The insurgency will gradually carve out autonomous zones, from Idlib to Hama to Homs and approaching the suburbs of Damascus. Foreign intelligence agencies will eventually provide covert assistance to the insurgency. But Iranian - and possibly Russian - advisers will likely provide advice to the regime in counter-insurgency. So parts of the country will fall into opposition hands, and parts will remain in the hands of the regime. Alawites in Homs may flee to the villages they originally came from. Christians will flee to their former villages or to Damascus. Both of these trends have already started. Sunni remaining in Latakia will be vulnerable, and in the event of Alawites returning to Latakia's mountain villages, fleeing from other parts of the country, the region's Sunni may also be forcibly displaced.
In this scenario, some villages in rural Hama and Homs governorates will fight between each other. Damascus will see further assassinations and bombings. Working class Alawite neighborhoods of Damascus, where members of the security forces live - such as Ish al Warwar, Mazze 86 and Sumeria - will be besieged, or face reprisals from angry Sunni. In Aleppo, powerful rival Sunni clans - who hate each other and have access to arms - will turn on each other and feud as soon as the state weakens. The elites of Aleppo might once have preferred for the Assads to stay in power, but increasingly they are giving up hope that he can pull them back from the abyss.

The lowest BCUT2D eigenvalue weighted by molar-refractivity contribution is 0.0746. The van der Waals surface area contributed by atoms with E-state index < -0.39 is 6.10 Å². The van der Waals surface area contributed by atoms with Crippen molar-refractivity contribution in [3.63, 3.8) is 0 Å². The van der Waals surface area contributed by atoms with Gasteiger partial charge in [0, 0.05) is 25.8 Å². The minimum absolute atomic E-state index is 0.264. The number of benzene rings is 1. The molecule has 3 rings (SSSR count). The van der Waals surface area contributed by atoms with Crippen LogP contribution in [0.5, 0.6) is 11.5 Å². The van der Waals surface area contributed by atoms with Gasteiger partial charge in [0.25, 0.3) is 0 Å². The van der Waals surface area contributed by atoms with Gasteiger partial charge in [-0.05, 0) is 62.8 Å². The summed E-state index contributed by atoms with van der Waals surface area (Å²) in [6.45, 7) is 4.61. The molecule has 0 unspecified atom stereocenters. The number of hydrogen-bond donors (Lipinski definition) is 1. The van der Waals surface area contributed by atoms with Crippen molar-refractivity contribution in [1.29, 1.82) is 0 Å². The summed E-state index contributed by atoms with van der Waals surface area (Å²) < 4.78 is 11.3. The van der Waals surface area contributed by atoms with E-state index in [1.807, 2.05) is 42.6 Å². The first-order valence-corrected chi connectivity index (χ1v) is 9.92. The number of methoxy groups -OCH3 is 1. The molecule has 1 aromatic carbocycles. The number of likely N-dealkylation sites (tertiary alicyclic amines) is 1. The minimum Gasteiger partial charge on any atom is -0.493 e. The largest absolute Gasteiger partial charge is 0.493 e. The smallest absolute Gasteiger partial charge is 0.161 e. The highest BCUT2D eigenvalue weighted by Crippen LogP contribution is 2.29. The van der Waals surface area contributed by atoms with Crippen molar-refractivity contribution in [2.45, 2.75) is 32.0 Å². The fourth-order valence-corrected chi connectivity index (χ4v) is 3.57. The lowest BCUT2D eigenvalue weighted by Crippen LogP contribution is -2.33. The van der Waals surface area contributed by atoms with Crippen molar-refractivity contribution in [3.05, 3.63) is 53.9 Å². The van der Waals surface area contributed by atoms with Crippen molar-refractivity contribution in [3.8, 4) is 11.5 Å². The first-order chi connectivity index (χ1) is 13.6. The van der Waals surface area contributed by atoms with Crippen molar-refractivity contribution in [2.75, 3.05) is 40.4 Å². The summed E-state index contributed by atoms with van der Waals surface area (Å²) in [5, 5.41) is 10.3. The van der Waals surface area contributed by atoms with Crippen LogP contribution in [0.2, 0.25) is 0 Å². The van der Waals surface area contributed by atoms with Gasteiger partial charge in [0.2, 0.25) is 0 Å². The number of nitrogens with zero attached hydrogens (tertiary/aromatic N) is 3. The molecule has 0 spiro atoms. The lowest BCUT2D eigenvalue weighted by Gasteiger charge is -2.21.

The divide in Syria is not merely between Sunnis and Alawites. In Daraa and Suweida, Druze and Bedouins may clash once again. So too with other sects further north in Misyaf.
Wednesday, March 21, 2012
Nir Rosen has an interesting backgrounder on Syria. I don't necessarily agree with some of the predictions in the international arena, but the analysis of internal Syrian divisions is worthwhile: